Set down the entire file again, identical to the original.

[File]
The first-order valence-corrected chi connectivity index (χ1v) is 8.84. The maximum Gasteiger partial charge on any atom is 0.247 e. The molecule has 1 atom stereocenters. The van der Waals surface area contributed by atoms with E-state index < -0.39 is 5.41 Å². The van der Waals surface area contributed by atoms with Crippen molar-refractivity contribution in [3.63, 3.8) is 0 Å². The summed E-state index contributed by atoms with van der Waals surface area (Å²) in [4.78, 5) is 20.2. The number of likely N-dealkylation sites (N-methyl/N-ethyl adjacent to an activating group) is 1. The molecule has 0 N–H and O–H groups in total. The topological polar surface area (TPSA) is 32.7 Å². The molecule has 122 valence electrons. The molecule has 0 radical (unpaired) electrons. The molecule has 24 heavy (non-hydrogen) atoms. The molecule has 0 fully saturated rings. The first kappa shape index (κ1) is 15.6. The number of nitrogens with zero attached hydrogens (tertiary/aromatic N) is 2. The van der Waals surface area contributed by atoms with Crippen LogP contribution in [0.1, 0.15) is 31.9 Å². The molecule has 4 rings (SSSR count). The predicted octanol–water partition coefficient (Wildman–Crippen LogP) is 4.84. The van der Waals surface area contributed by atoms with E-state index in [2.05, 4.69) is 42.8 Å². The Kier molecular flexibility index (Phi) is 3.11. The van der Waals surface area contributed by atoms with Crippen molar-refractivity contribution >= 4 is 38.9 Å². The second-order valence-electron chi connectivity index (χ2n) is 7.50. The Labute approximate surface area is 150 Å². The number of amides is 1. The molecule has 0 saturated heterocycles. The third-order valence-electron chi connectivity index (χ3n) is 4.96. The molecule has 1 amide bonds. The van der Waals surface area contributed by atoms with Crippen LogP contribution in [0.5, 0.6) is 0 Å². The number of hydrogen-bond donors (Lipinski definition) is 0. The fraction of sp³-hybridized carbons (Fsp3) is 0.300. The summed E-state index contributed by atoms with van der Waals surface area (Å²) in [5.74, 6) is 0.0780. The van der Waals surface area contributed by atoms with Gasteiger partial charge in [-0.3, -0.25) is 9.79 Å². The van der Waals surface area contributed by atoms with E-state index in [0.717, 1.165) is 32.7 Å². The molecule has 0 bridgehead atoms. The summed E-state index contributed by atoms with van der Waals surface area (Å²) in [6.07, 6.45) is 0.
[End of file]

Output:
The first-order valence-corrected chi connectivity index (χ1v) is 8.84. The maximum Gasteiger partial charge on any atom is 0.247 e. The molecule has 1 atom stereocenters. The van der Waals surface area contributed by atoms with E-state index < -0.39 is 5.41 Å². The van der Waals surface area contributed by atoms with Crippen molar-refractivity contribution in [3.63, 3.8) is 0 Å². The summed E-state index contributed by atoms with van der Waals surface area (Å²) in [4.78, 5) is 20.2. The number of likely N-dealkylation sites (N-methyl/N-ethyl adjacent to an activating group) is 1. The molecule has 0 N–H and O–H groups in total. The topological polar surface area (TPSA) is 32.7 Å². The molecule has 122 valence electrons. The molecule has 0 radical (unpaired) electrons. The molecule has 24 heavy (non-hydrogen) atoms. The molecule has 0 fully saturated rings. The first kappa shape index (κ1) is 15.6. The number of nitrogens with zero attached hydrogens (tertiary/aromatic N) is 2. The van der Waals surface area contributed by atoms with Crippen LogP contribution in [0.1, 0.15) is 31.9 Å². The molecule has 4 rings (SSSR count). The predicted octanol–water partition coefficient (Wildman–Crippen LogP) is 4.84. The van der Waals surface area contributed by atoms with E-state index in [2.05, 4.69) is 42.8 Å². The Kier molecular flexibility index (Phi) is 3.11. The van der Waals surface area contributed by atoms with Crippen molar-refractivity contribution >= 4 is 38.9 Å². The second-order valence-electron chi connectivity index (χ2n) is 7.50. The Labute approximate surface area is 150 Å². The number of amides is 1. The molecule has 0 saturated heterocycles. The third-order valence-electron chi connectivity index (χ3n) is 4.96. The molecule has 1 amide bonds. The van der Waals surface area contributed by atoms with Crippen LogP contribution in [0.5, 0.6) is 0 Å². The number of hydrogen-bond donors (Lipinski definition) is 0. The fraction of sp³-hybridized carbons (Fsp3) is 0.300. The summed E-state index contributed by atoms with van der Waals surface area (Å²) in [5.74, 6) is 0.0780. The van der Waals surface area contributed by atoms with Gasteiger partial charge in [-0.3, -0.25) is 9.79 Å². The van der Waals surface area contributed by atoms with E-state index in [0.717, 1.165) is 32.7 Å². The molecule has 0 bridgehead atoms. The summed E-state index contributed by atoms with van der Waals surface area (Å²) in [6.07, 6.45) is 0.